Leah Brungardt
New York’s Late Sea have been hard at work carefully crafting their dark brand of electronic sorcery. Their new video “Hunter” comes as the latest fantastical and spell-binding addition. Lead vocalist Izzy Gliksberg lays his distinct speak-sing vocals over lush, atmospheric soundscapes that both captivate and confound the listener. It’s a tricky thing to balance, but the band pulls off this juggling act effortlessly, with “Hunter” a prime example of their ability to create music that is simultaneously experimental and accessible.

Recently “Hunter” was released as the third and final video off the band’s recently released EP The Writer’s Trilogy. As they did with their previous two singles “Ring The Bells” and “The Great White” Late Sea have created a stunning visual to accompany the song.

The video for “Hunter” is centered around the mesmerizing movement of Butoh dancer Mina Nishimura who choreographed her routine specifically for the song. Well-known in the NYC arts community, Nishimura has collaborated with artists including Celia Rowlson-Hall, Vicky Shick, and Ursula Eagly, as well as gaining popularity for her evocative performance on Saturday Night Live with Sia in 2015. In “Hunter”, Nishimura appears with striking silver hair, white make-up, and a flowing dress – an otherworldly mystique that she masterfully portrays. Set on a desolate beach, beneath a clouded sky, Nishimura dances within the confines of a glass cube that seeks to restrict and imprison her. Trapped inside, her character writhes and contorts in accordance with the pulse of the dark soundscape painted by Gliksberg and his bandmates in Late Sea. Reverb-drenched trumpet stabs, played by Sam Nester, echo over off-kilter rhythms and arpeggiated synth lines that float alongside the cry of a ghostly theremin. The tone of the composition, paired with Nishimura’s movement, works to great effect and makes for a video that is both visually engaging and thought provoking.

Nishimura shared her thoughts on the experience, “Dancing to Late Sea’s “Hunter” on a desolate beach was a profound and unforgettable experience, which resonated in my body for a long time. Gliksberg’s music spoke to my soul and to the deepest part of my body, and transported my mind to another world. Although the film was shot on a extremely cold day, my body was boiling from inside! I very much enjoyed and appreciated the opportunity to be taken to such a deep internal journey by the mysteries and poesies of “Hunter.”

Inspired by Franz Kafka’s story The Hunter Gracchus the messages behind “Hunter” aren’t particularly easy to decipher, which just follows in true Kafka fashion, leaving interpretation open to the viewer. Gliksberg explains, “Kafka manages to make an improbable connection between the mystery of ‘being’ to the strangeness of modern day bureaucracy. Gracchus the hunter is both a mythical figure and a petty one. The story is impossibly bizarre, even by Kafka’s standards.”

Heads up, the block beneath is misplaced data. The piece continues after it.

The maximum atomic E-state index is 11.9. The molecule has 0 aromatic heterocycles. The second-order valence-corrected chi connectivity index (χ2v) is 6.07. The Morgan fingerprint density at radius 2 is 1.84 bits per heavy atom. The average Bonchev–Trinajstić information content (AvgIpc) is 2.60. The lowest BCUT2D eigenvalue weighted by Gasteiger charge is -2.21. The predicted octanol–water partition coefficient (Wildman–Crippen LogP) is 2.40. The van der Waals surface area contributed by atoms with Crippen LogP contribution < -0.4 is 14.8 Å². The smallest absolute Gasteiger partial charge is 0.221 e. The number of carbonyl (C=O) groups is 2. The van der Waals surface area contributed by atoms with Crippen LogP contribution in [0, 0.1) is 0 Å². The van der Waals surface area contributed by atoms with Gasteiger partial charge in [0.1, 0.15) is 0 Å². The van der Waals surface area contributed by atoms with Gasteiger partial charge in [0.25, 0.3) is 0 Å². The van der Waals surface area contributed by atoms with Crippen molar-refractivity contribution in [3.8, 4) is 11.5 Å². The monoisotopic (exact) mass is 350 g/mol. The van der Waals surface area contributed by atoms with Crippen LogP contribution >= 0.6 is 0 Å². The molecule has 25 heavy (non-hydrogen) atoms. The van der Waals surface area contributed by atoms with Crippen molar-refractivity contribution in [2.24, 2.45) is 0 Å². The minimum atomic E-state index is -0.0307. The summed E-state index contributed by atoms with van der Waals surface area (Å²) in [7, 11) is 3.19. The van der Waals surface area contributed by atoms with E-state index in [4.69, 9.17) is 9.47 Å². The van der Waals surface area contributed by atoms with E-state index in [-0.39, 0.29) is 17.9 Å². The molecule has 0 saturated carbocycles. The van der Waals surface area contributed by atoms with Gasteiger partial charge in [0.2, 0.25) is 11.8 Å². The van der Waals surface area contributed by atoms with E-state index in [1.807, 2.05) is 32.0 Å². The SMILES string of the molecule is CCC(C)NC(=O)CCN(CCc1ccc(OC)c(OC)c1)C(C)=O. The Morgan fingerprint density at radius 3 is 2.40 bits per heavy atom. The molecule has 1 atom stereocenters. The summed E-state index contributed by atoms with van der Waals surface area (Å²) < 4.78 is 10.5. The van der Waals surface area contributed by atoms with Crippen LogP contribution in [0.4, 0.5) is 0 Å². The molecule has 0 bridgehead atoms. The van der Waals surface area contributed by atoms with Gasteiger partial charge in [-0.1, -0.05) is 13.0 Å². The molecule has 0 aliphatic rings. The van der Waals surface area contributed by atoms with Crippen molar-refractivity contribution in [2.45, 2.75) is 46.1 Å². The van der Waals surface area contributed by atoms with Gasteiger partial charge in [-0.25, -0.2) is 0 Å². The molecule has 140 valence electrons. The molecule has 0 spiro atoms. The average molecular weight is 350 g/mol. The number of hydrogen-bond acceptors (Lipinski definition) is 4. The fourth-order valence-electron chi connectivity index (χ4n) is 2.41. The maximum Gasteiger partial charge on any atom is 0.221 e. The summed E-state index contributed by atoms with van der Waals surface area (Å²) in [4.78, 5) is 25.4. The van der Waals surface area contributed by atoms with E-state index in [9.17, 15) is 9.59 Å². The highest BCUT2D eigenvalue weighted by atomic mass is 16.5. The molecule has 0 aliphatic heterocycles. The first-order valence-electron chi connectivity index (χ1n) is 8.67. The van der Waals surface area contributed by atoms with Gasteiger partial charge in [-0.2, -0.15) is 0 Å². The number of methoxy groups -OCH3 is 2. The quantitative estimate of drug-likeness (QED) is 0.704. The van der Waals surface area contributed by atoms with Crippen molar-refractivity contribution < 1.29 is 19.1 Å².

Late Sea’s The Writers Trilogy EP is available now to stream and purchase on iTunes, Spotify and all major digital retailers.

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Learn more about Late Sea in the following All Access interview:

Thanks for your time! Where does this interview find you today? What is one song that you are loving right now? What is a song that you all disagree about loving right now?

I’m listening to lots of Beethoven lately, and I love The National’s new album Sleep Well Beast. No particular song though.

How has 2018 been treating you all so far? What is one musical goal that you have for this year?

Currently I’m working on new material and in two months we’ll start rehearsing and building the arrangements. In the past, I used to come to the band members with fully fleshed ideas I mocked up at home but this time I’m aiming for a more collaborative approach in building the songs. We’re also trying to break our way into the music festival circuit so that we can be exposed to more fans.

Can you recall the moment when you all thought you could be in a band together? Was it hard to come up with a name that you all thought fit your sound and who you are? How did you pick this one?

I usually work on the music solo and in later stages of production the full crew steps into the picture.

The people who are now actively performing with me in Late Sea come from extremely diverse backgrounds- Sam Nester (trumpet player) and myself come from a more or less classical background, Graham Doby (Drummer) comes jazz-fusion-punk world and Kalen Lister (keyboards and backing vocals) comes from the pop-rock realms. I know Sam from Manhattan School of Music but I met Kalen and Graham quite randomly.

The name was a huge hassle! I had lists and lists of possible names that I sent to everyone – band members, family and friends – and that somehow stuck.

What has the growth been like for this band since first forming?

Late Sea has gone through many changes. Sam Nester is the only person that I’ve been working with since the beginning of my indie rock endeavors. I guess we’re still learning about this indie rock business. Especially from the business side of things.

Let’s talk about your newly released EP The Writers Trilogy. What was it like putting this collection together? Were there any unexpected challenges or surprises?

The main surprise was how long it takes to make the videos. I started conceptualizing the project some two years ago and materializing the videos took us a very long time. So the feeling of having everything out in the world is quite satisfying.

The positive side of it is that our idea of a show with the film projection really worked- we performed the full version of the EP with the visuals at National Sawdust and Rough Trade and the experience was magnificent.